The Social Enterprise Report

Consumerism and The Future of Corporate Social Responsibility

by Olanrewaju Abiola

Consumerism refers to the habit of people purchasing goods, services and materials in excess of their basic needs. A phenomena which is now recognisable in most societies. The historical antecedents could be traced to ancient Egypt, Babylon and Rome.

The concept of consumerism specifically refers to set of relations of production and exchange that emerge from the political, social, cultural, and technological context of the late 19th and 20th century Capitalism with some visible roots in the social transformation of 16th, 17th and 18th century Europe. The consumer society emerged in the late 17thcentury and intensified throughout the 18th century. Many critics argue that consumerism was a political and economic necessity for the reproduction of capitalist competition mode of production.

The more positive middle–class view argues that this revolution encompasses the growth in the construction of vast county estates specifically designed to cater for comfort and the increased availability of luxury goods aimed at a growing market.  This included sugar, tea, tobacco and coffee, goods that were increasingly grown on vast plantations in the Caribbean as demand steadily rose.

In Morality and the Market: Consumer Pressure for Corporate Accountability, Smith, (1990) wrote of ethical influences on consumer behavior—ethical purchase behavior and how they might serve as a form of social control of business with consumers exercising “purchase votes on social responsibility issues”. It goes by a variety of names— “conscience consumerism,” “ethical consumerism,” and the “green consumer”, among others. But the idea is essentially the same, consumers care about issues of corporate responsibility and this will influence their purchase and consumption. The behavioral imperative provides incentives for companies to be socially and environmentally responsible.

Societal movement and the power of consumers

Smith’s thesis (1990) relied theoretically on consumer sovereignty as the rationale for capitalism. Although the concept is often ideologically laden (e.g. the consumer is king), there is certainly some measure of consumer authority in highly competitive consumer markets. Smith suggested that the domain of consumer sovereignty could extend beyond the immediate characteristics of the product to include corporate responsibility practices of the producer.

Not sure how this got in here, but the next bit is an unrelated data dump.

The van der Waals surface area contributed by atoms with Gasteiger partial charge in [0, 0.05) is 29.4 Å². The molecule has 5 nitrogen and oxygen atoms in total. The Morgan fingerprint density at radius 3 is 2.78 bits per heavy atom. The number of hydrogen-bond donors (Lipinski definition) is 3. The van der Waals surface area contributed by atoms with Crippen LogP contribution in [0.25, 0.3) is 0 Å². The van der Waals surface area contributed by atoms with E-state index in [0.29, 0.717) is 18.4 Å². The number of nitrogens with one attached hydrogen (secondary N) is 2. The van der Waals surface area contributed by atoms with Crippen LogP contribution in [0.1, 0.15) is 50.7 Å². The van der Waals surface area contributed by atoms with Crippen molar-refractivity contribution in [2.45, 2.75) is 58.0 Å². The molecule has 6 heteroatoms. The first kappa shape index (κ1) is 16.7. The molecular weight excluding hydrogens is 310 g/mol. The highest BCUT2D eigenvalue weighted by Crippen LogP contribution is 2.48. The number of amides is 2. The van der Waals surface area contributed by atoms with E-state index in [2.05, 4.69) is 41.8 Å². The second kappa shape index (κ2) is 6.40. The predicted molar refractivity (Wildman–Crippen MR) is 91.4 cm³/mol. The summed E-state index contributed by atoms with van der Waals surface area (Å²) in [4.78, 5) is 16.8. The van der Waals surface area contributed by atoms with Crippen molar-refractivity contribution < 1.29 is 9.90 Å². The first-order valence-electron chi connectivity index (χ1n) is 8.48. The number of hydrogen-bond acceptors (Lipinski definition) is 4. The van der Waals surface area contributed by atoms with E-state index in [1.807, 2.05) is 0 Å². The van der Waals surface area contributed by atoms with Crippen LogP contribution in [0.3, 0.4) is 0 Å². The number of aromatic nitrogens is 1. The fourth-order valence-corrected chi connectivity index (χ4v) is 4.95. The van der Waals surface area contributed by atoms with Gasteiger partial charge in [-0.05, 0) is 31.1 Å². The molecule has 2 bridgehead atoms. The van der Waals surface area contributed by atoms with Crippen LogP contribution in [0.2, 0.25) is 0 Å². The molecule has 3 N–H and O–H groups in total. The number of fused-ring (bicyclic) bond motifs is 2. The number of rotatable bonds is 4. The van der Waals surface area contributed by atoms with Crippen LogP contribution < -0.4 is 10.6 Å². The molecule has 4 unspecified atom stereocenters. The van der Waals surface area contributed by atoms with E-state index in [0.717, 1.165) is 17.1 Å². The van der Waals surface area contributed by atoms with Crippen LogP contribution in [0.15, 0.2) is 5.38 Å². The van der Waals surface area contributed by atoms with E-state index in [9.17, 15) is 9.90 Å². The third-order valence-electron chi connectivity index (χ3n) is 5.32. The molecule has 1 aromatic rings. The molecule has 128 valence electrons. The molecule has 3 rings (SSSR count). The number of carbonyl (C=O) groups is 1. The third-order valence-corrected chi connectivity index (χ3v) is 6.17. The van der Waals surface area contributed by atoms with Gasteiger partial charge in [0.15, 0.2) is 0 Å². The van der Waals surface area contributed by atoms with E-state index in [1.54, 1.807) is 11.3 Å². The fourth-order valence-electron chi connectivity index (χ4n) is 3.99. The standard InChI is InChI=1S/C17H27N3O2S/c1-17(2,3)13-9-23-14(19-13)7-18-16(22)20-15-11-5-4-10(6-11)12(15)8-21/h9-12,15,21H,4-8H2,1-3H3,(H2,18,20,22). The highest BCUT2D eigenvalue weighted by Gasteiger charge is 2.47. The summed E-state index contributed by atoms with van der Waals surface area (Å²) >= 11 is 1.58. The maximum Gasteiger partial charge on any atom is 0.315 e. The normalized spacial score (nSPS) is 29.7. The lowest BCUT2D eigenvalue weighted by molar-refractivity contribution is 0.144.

In support, he drew on the most clearly identifiable and deliberate form of ethical consumerism at the time pressure group organized consumer boycotts. Smith cited evidence of consumers in relatively large numbers boycotting companies over social responsibility issues; for example, as many as one in four UK consumers were said to be boycotting South African produce over apartheid and the pressure on Barclays Bank in its home market (coupled with its North American aspirations) was ultimately a key factor in South Africa consumer behavior during the apartheid years (it was the largest bank in that country).

Vogel’s (1978) Lobbying the Corporation offered similar evidence in its account of boycotts in the US over civil rights and the Vietnam War.

Historically, the boycott is attributed to some spectacular successes. The colonialists’ boycott of British goods led to the repeal of the Stamp Act by the British government in 1766 (Friedman, 1999). Wolman (1916) and Laidler (1963) described how the consumer boycott was the key to unionization in the US at the turn of the 20th century.

Gandhi organized boycotts of British salt and clothing, as part of a strategy of non-violent direct action that ultimately gave rise to Indian independence in 1947 (Bondurant, 1965). Rosa Parks’ refusal to give up her seat on a city bus to a white man triggered the Montgomery bus boycott of 1955; a boycott that nearly bankrupted the bus company and was supported by more than 90% of blacks until bus segregation was ended in the city. Friedman (1999) describes this as the most influential consumer boycott in American history, having marked the beginning of the modern civil rights movement in the US and launched Rev. Martin Luther King Jr., as its leader.

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